"Everyone brings his or her own experience to a museum, and the challenge for us is to find out what is of interest to viewers and engage them on that basis," Young said. "If we try to tell people something that we think is important, but they don't have a reference for it, they could care less. But if we talk to their interests, then they'll remember. We already know our material and we feel comfortable with the art works, but we really need to develop our willingness to listen."

For the past 18 years, Young was curator of education for the Detroit Institute of the Arts, where she promoted community outreach programs. She previously had taught art history at Drew University in Madison, N.J., and she holds degrees in art history from George Washington University and Drew, in addition to a certificate in museum management from Columbia University.

Her interest in museums was kindled in high school when she spent many Sunday afternoons conducting tours of a historic house in Bedford, N.Y., Young said.

"Although I had a kind of shyness, I loved being in historical houses and talking about them," she recalled. "Of course, I also had to work from a written script and there was a very specific patter for each room -- nothing like the kind of openness I encourage today."

Specific plans for museum outreach to the community at large, and families in particular, probably will have to wait "until we have a building we can invite people to," Young said. But in the meantime she is actively looking for ways to involve more students, faculty and staff in enjoying the museum's collections.

"In the past it's been art students, almost exclusively, who have used the museum, and we really want to attract people from more disciplines," said Mona Duggan, associate director for external affairs. "When Tom Seligman became director of the museum in 1991, he brought with him 20 years of experience in building museum education programs at the deYoung Museum. And Patience has been brought here to help us try to reach a broader audience."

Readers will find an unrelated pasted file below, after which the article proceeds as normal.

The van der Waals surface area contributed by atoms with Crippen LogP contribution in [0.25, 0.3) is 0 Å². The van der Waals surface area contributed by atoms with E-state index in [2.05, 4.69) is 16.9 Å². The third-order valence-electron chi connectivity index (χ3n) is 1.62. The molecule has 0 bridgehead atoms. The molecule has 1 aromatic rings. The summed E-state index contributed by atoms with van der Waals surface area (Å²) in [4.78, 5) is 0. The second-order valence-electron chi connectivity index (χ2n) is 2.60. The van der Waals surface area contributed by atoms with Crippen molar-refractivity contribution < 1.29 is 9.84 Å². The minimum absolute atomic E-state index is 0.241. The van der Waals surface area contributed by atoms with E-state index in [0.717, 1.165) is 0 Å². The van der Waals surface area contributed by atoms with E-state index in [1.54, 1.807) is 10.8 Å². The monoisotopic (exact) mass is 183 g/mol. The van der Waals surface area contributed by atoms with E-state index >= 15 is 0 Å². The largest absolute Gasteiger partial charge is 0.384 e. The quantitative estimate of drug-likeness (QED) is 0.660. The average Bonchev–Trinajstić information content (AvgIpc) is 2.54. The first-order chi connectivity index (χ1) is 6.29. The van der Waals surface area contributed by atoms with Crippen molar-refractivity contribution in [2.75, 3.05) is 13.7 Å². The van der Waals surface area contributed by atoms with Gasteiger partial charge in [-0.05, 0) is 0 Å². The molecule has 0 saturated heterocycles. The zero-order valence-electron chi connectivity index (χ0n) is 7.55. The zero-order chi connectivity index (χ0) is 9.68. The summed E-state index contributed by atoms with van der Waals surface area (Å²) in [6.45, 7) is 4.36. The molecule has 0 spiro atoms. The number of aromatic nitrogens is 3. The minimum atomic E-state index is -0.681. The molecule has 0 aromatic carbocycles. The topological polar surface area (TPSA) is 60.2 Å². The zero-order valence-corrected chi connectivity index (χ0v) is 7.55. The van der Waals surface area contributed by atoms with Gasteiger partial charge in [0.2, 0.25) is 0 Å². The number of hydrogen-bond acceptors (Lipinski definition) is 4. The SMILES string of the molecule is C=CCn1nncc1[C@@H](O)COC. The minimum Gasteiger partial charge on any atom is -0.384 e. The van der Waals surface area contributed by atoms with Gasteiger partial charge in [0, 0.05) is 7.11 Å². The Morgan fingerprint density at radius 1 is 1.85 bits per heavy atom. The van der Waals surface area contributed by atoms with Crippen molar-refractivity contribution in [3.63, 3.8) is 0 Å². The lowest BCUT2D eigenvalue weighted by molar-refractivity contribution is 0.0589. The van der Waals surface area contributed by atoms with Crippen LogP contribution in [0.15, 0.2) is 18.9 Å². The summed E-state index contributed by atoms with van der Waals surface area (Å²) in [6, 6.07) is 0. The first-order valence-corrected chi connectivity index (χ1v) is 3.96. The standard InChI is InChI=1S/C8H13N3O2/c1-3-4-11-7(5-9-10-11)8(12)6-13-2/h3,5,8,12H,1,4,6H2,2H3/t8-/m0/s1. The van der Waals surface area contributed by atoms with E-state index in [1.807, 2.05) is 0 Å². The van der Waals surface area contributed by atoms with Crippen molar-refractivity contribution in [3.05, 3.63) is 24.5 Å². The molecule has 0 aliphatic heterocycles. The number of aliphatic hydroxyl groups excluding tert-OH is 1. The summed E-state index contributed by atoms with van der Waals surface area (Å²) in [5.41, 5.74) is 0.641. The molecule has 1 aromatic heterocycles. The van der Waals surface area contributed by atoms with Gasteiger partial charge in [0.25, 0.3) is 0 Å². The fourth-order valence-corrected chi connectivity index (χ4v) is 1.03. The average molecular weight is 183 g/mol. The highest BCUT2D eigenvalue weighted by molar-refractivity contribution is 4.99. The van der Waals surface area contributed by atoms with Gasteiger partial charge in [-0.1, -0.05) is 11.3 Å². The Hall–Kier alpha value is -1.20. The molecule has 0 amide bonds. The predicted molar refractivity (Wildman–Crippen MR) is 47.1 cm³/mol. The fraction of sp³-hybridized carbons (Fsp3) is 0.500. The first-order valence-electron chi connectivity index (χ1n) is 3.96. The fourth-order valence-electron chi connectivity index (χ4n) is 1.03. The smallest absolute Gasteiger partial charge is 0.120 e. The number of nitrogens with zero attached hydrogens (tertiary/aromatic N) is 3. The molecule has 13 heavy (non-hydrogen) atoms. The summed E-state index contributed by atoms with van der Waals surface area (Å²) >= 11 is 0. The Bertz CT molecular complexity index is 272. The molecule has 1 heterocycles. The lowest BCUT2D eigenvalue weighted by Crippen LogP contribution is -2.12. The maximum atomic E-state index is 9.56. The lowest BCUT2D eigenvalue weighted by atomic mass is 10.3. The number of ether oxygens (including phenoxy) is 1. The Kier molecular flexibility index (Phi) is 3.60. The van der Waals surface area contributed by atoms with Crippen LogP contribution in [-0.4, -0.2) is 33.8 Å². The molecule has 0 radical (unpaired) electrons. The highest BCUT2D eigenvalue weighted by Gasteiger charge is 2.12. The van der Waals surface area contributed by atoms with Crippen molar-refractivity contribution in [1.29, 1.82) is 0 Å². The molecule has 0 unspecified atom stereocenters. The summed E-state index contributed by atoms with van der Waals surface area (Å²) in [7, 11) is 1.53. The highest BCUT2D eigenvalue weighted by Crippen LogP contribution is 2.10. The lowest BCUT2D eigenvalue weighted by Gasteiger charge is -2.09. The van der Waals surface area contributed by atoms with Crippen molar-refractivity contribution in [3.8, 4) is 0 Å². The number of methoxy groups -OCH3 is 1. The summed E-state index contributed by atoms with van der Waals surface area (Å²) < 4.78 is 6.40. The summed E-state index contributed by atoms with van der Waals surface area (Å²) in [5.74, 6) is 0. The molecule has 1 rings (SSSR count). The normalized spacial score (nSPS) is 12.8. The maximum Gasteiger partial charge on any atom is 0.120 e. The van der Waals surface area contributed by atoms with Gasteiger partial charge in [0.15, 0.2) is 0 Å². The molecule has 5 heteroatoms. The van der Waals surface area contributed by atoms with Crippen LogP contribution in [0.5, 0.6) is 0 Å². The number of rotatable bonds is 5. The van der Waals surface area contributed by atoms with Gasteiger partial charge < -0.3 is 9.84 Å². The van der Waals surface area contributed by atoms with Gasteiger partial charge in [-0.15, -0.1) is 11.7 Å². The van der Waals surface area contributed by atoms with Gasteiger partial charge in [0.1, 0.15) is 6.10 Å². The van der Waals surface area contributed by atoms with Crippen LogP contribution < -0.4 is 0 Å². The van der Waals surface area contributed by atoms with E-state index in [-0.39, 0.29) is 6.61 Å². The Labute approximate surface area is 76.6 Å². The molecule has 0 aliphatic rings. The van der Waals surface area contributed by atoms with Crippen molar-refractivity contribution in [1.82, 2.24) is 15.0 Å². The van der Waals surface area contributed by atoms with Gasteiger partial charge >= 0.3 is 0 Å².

Young would like to have lunch-time gallery talks and brown-bag panel discussions that will bring together people from various disciplines to talk about how their work relates to, and can draw on, the extensive research holdings of the museum.

She also would like to see the national "Empty Bowls Program" established at Stanford. In that community outreach project, schoolchildren and adults get together to make clay bowls and then sell tickets to a meal of soup and bread. People who attend the dinner take home a bowl of their choice, and proceeds are donated to a local food bank or shelter.

"Everyone takes home a piece of art, as well as a remembrance of world hunger, and food is donated to those in need," Young said. "It's a wonderful example of collaborative planning between art and community service -- and it's intergenerational, as well."

As the renovation of the Art Museum continues on schedule, curators are busy arranging new exhibitions. Selections of 18th- and 19th-century European drawings from the museum's collections are on display through May 14 at the Frick Collection in New York City in an exhibit titled "Romantics, Neoclassicists, Realists." A new show opens on campus July 5 in the Art Gallery, across from History Corner, titled "Collecting for Stanford: Selected Acquisitions 1990-1995." It will include an estimated 90 pieces from the more than 1,500 works of art that have been acquired by gift or purchase since 1991, featuring works by Gustav Klimt, Albrecht Durer, Auguste Rodin, Richard Diebenkorn and Andy Warhol.